You are browsing the archive for 2015 January 02.

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Say Bye to Your Money: Detoxification Is Nothing More Than a Scam

January 2, 2015 in Blogs

By Dara Mohammadi, The Guardian

The pushers of these detox products are preying on our ignorance.

Whether it’s cucumbers splashing into water or models sitting smugly next to a pile of vegetables, it’s tough not to be sucked in by the detox industry. The idea that you can wash away your calorific sins is the perfect antidote to our fast-food lifestyles and alcohol-lubricated social lives. But before you dust off that juicer or take the first tentative steps towards a colonic irrigation clinic, there’s something you should know: detoxing – the idea that you can flush your system of impurities and leave your organs squeaky clean and raring to go – is a scam. It’s a pseudo-medical concept designed to sell you things.

“Let’s be clear,” says Edzard Ernst, emeritus professor of complementary medicine at Exeter University, “there are two types of detox: one is respectable and the other isn’t.” The respectable one, he says, is the medical treatment of people with life-threatening drug addictions. “The other is the word being hijacked by entrepreneurs, quacks and charlatans to sell a bogus treatment that allegedly detoxifies your body of toxins you’re supposed to have accumulated.”

If toxins did build up in a way your body couldn’t excrete, he says, you’d likely be dead or in need of serious medical intervention. “The healthy body has kidneys, a liver, skin, even lungs that are detoxifying as we speak,” he says. “There is no known way – certainly not through detox treatments – to make something that works perfectly well in a healthy body work better.”

Much of the sales patter revolves around “toxins”: poisonous substances that you ingest or inhale. But it’s not clear exactly what these toxins are. If they were named they could be measured before and after treatment to test effectiveness. Yet, much like floaters in your eye, try to focus on these toxins and they scamper from view. In 2009, a network of scientists assembled by the UK charity Sense about Science contacted the manufacturers of 15 products sold in pharmacies and supermarkets that claimed to detoxify. The products ranged from …read more


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5 Studies That Show How Wealth Warps Your Soul

January 2, 2015 in Blogs

By Zaid Jilani, AlterNet

Inequality 'triggers a chemical reaction in the privileged few. It tilts their brain.'

“Money can't buy happiness,” the old adage warns, although poverty is hardly a day at the beach. But according to several recent studies, excessive wealth not only fails to bring contentment, it warps your soul. (Or brain, for the skeptics among you.)

That's the thesis of a Michael Lewis essay on how being rich can make you both more “selfish and dishonest.” Opening with an instructive lesson drawn from youthful days at a summer tennis camp, Lewis cites a broad array of studies showing the deleterious impact of excess wealth. But he does not think the problem is inborn, or that genetically nasty people are more apt to make big bucks. No, he writes: “The problem is caused by the inequality itself: It triggers a chemical reaction in the privileged few. It tilts their brains. It causes them to be less likely to care about anyone but themselves or to experience the moral sentiments needed to be a decent citizen.”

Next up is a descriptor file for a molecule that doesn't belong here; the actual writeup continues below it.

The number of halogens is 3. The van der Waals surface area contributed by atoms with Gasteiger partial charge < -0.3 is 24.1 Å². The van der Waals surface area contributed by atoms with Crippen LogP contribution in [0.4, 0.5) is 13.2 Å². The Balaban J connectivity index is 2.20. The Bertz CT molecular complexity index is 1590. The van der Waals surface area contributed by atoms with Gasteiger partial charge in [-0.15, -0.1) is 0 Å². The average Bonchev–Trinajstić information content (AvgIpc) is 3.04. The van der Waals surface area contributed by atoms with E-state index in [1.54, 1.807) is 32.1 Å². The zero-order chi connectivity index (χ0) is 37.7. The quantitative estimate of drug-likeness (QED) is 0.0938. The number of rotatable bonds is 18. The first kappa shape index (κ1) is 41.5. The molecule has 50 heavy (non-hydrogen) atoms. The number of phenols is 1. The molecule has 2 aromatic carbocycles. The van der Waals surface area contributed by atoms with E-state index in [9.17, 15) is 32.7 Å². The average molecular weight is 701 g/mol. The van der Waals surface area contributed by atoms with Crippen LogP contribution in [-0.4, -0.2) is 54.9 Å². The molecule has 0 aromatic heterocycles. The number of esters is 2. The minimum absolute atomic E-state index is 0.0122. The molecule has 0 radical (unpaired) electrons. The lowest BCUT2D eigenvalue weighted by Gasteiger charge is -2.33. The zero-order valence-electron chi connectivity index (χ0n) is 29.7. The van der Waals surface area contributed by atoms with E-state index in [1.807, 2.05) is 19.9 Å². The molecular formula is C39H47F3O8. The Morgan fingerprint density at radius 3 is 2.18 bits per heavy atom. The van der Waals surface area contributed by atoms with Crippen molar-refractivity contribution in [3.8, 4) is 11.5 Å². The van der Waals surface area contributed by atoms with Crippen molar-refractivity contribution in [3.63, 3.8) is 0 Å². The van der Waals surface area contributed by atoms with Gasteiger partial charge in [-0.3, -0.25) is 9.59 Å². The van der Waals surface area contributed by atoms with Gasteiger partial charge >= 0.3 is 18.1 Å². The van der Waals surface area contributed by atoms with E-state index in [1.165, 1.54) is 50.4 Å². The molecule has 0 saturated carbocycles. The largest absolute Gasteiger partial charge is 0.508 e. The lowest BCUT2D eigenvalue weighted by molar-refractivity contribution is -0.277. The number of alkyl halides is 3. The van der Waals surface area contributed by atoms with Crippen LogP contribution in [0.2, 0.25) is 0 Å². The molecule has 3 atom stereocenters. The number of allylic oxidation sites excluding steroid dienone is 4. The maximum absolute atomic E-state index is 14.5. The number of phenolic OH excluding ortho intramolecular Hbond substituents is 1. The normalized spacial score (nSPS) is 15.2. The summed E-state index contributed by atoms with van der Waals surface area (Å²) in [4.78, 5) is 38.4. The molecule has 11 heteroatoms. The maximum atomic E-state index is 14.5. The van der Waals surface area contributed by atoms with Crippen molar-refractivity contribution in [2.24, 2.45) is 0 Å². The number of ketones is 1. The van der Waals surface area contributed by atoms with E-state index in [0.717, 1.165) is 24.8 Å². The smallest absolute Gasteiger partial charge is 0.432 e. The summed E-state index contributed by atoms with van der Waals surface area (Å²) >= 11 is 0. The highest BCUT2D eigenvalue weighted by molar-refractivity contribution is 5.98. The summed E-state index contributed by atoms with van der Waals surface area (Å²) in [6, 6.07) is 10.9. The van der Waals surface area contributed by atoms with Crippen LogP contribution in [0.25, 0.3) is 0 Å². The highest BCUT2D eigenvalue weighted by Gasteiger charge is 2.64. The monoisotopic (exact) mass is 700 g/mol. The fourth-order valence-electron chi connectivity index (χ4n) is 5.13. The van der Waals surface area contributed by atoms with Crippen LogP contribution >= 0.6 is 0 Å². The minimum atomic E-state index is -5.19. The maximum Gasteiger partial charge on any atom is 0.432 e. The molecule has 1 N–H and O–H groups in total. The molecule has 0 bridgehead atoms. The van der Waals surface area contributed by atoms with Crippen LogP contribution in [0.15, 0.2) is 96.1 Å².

It's not just his impression. Here are five studies he cites that illustrate and quantify the moral and psychological deficits of the wealthy.

1.  Too Much Money Can Make You Greedy: Researchers at the New York State Psychiatric Institute interviewed 30,000 people and found that richer Americans are more likely to shoplift than the poor. Another study at UC Berkeley found that the “richer the person was,” the more likely they'd pilfer candy from a jar labeled only for children.

2.  Too Much Money Can Make You A Cheater: UC Berkeley's Paul Piff had participants of different income levels play a game that offered a $50 cash prize. He found that people with incomes of $150,000 a year cheated four times more than those who made $15,000 a year. This is striking because $50 makes a much bigger difference in your life if you make $15,000 a year than $150,000  year. It could mean the difference between paying a bill or not, having lunch or going without, or buying a friend a beer.

3.  Too Much Money Can Make You More …read more


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Prince Andrew Named in Underage 'Sex Slave' Case

January 2, 2015 in Blogs

By Paul Lewis, James Ball, The Guardian

Woman alleges investment banker Jeffrey Epstein lent her to the duke to have repeated forced sexual relations.

A woman who claims that an American investment banker loaned her to rich and powerful friends as an underage “sex slave” has alleged in a US court document that she was repeatedly forced to have sexual relations with Prince Andrew.

The accusation against the Duke of York is contained in a motion filed in a Florida court this week in connection with a long-running lawsuit brought by women who say they were exploited by Jeffrey Epstein, a multi-millionaire convicted of soliciting sex with an underage girl after a plea deal.

The woman, who filed the motion anonymously, alleges that between 1999 and 2002 she was repeatedly sexually abused by Epstein who, she also alleges, loaned her out to rich and influential men around the world.

The document – a motion to expand an ongoing lawsuit relating to prosecutors’ handling of Epstein’s case with two new plaintiffs – alleges that the woman “was forced to have sexual relations with this prince when she was a minor” in London, New York and on a private Caribbean island owned by Epstein.